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Disney Junior brings princess, Never Land to Oakland's Pete

| Tuesday, July 29, 2014, 9:07 p.m.
Disney Junior on Tour
Ashley Budinick plays Sofia in Disney Junior Live on Tour's 'Pirate & Princess Adventure,” playing four times Aug. 1 and 2 in Oakland.

Disney Junior characters Jake and his Never Land Pirates and princess Sofia the First will be converting from the television screen to the live stage at the Petersen Events Center this week, for Pittsburgh's first Disney Junior Live show.

Mickey and Minnie Mouse will lead the audience on two separate adventures with Disney Junior Live on Tour's “Pirate & Princess Adventure,” playing four times Aug. 1 and 2 in Oakland.

After an interactive pre-show with Doc McStuffins, when kids and parents will sing “I Feel Better” as the Doc cares for toys, the show will move into Enchancia, with Sofia's adventure. Never Land, with Jake and his crew, will follow with a separate story.

Ashley Budinick, who plays Sofia, says just like episodes of the television show, Sofia goes on an adventure involving magic and faces a challenge.

In this story, Sofia has a magic amulet that puts her in touch with other princesses like Cinderella and Snow White. They help Sofia solve her problem — preparing for a friendship festival and not knowing what gift to bring. Budinick says the kids in the audience will get involved by shouting suggestions for gifts.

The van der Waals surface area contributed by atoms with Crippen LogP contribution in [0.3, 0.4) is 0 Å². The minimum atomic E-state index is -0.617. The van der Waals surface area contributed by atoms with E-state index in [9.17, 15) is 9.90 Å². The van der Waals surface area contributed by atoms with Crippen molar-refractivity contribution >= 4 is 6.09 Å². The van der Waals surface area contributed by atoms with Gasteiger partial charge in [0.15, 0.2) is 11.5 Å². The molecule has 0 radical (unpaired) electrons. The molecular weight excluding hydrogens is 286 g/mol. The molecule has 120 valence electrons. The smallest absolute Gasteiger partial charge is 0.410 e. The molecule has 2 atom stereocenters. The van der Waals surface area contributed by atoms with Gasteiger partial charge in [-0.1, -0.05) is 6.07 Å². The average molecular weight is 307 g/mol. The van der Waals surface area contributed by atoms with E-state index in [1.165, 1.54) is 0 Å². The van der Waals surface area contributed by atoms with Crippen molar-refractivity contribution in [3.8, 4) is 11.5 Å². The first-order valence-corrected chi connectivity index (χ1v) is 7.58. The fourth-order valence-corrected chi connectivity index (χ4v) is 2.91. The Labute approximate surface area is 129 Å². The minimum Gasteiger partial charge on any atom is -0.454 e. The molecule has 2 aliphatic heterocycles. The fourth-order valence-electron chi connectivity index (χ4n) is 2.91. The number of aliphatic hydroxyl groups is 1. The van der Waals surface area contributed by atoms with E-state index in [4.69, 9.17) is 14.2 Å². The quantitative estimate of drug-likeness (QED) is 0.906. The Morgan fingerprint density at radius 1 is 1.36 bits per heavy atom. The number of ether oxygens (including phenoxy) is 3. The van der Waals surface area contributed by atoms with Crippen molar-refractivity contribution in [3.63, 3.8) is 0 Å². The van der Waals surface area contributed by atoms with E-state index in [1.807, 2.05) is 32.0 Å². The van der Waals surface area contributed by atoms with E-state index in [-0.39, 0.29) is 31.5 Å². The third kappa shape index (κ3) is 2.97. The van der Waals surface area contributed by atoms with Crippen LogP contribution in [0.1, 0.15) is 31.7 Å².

“One person said that she would make a pie for everyone,” says the 25-year-old actress from of Brick, N.J. “I heard (kids) scream out that they would make cut-out snowflakes. Someone would make clothes for their friends. They shout out whatever comes to their minds.”

Some of the audience's ideas nail it: Many have suggested cupcakes, which is one of Sofia's preferred ideas, Budinick says.

“I think that the interaction really helps, because it makes (the kids) feel that they're a part of it with us. ... They're not just sitting there and watching it,” says Budinick, who joins the second act playing one of the pirates.

While the performers play the characters physically, a recorded soundtrack with voiceovers provides the dialogue.

“We want everyone to feel like they're hearing the same voice,” Budinick says. “We would like to make sure that the kids identify as much as they can with what they're seeing. It brings the Disney magic out to them.”

“We make it really fun for the audience and really fun for all of us portraying our characters, as well,” Budinick says.

Kellie B. Gormly is a staff writer for Trib Total Media. She can be reached at kgormly@tribweb.com or 412-320-7824.

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